4. And here’s a shot of my wee Nina when she was a little over 2 years old and still had quite a bit of black on her mug. We were battling sarcoptic mange on the edges of her ears, and a mite infection. Got over all of that and never had any more problems. But, today–she has hardly any black mug left. Ah me.

As my plants develop, I will send you shots of them if you’d like. Can’t wait to get my next shipment.

Later…
BK

It Might Sound Corny, But It Isn’t

February 14th, 2011

Sweet Corn is not only a genuine bit of Americana, but it’s a near-necessity on summer picnic tables.  Ears of corn on the cob, like the Bodacious variety, are a fresh garden produce treat. It’s a staple in the diets of most Central and South American countries, and some make their best desserts out of sweet corn!

Sweet Corn Plants are ready for picking about 20 days past when the silks emerge.  Watch for the ears to be plump and filled out, and the tassel ends should feel rounded, as opposed to pointy.  The silks should have begun to darken and wilt.  That’s the sign the ears have finished developing.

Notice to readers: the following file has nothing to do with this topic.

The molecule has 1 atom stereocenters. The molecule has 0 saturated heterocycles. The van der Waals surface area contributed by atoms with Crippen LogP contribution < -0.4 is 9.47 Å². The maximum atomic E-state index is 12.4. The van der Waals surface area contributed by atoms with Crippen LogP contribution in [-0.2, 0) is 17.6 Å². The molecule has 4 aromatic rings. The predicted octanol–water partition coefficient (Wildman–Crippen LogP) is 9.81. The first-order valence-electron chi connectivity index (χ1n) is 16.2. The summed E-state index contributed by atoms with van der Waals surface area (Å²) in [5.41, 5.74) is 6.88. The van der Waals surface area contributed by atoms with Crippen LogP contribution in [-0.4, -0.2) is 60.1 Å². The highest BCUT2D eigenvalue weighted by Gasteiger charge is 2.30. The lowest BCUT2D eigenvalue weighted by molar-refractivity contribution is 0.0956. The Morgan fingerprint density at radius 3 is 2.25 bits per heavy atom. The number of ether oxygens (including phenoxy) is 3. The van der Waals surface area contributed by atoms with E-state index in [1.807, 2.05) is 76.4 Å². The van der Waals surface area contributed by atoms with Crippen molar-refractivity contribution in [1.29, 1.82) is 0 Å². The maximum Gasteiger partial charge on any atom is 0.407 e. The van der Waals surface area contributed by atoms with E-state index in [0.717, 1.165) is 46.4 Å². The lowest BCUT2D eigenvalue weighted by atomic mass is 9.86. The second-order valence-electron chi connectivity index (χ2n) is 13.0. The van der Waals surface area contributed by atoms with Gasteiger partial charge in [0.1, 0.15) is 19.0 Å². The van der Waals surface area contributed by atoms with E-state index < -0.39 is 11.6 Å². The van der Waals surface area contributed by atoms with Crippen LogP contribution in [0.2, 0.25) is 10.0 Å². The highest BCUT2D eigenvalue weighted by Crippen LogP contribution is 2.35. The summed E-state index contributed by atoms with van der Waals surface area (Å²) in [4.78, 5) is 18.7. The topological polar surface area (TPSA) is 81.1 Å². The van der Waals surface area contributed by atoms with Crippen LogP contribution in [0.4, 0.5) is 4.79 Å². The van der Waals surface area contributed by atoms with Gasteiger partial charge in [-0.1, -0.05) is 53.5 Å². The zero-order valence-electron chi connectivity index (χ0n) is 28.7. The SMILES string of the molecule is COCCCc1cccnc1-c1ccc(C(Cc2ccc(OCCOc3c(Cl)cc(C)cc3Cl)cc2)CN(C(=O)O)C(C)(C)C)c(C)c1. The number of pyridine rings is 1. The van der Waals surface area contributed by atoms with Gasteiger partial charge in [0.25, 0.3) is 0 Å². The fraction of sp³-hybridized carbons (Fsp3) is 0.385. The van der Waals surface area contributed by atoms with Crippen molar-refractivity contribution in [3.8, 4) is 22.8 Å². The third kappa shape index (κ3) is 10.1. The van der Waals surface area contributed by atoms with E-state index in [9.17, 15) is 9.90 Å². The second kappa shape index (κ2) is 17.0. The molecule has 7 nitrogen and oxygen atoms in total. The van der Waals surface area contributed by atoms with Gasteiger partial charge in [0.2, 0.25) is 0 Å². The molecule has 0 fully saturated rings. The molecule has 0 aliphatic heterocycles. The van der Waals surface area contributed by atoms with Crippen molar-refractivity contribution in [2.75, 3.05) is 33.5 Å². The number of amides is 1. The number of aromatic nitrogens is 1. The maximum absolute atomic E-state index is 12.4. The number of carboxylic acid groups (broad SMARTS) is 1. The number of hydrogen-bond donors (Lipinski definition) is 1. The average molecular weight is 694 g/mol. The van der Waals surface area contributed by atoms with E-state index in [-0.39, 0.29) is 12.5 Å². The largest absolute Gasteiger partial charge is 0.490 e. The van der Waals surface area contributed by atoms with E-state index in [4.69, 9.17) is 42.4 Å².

It’s also possible to tell if the corn is ready for harvest by pulling back gently on the husk to reveal a few kernels. Pop one with your fingernail.  If the liquid inside is clear and watery, the sugars haven’t developed fully on the ear.  If the liquid is opaque and milky, it’s a sure sign you’ve got a delicious dinner side dish about to happen.

Try not to remove the husk to expose the kernels unless you’re pretty certain the corn is ready for harvest.  If it needs to remain on the stalk longer to reach maturity, the exposed end will be more vulnerable to rotting and infestation by insects and vermin. 

Corn maintains its sweetness best if eaten immediately after being picked, but it can also store well in the refrigerator for a week or more.  Keep the husks on, to maintain moistness and to protect the delicate kernels.  Popcorn and corn meal store for up to a year, but the drying and preserving/preparation processes differ from sweet corn.

After determining an ear of sweet corn is ready to be picked, simply grab the ear and snap it downward off of the stalk.  If it’s resistant, just give it a slight twist, watch our sweet corn video.  Store the fresh-picked ears out of sunlight and heat, to stop the maturation process, which is when the sugars inside the kernels turn to starch.

Preparing sweet corn is one of summer’s greatest joys.  After removing the husks and the fine silks that run the lengths of the rows, rinse the corn in fresh cool water.  Whole ears can be boiled, steamed, roasted or grilled.  Or, corn can be cut off of the cob and steamed, stir-fried, or added into casseroles or baked goods. 

Corn can be frozen on the cob or cut off of the cob.  Blanch it before freezing.  It can be canned by traditional methods, or by pickling into corn relishes.  It can also be made into creamed corn or corn chowder, and then canned or frozen.  Just remember to prepare or preserve corn immediately after picking, for the sweetest end results.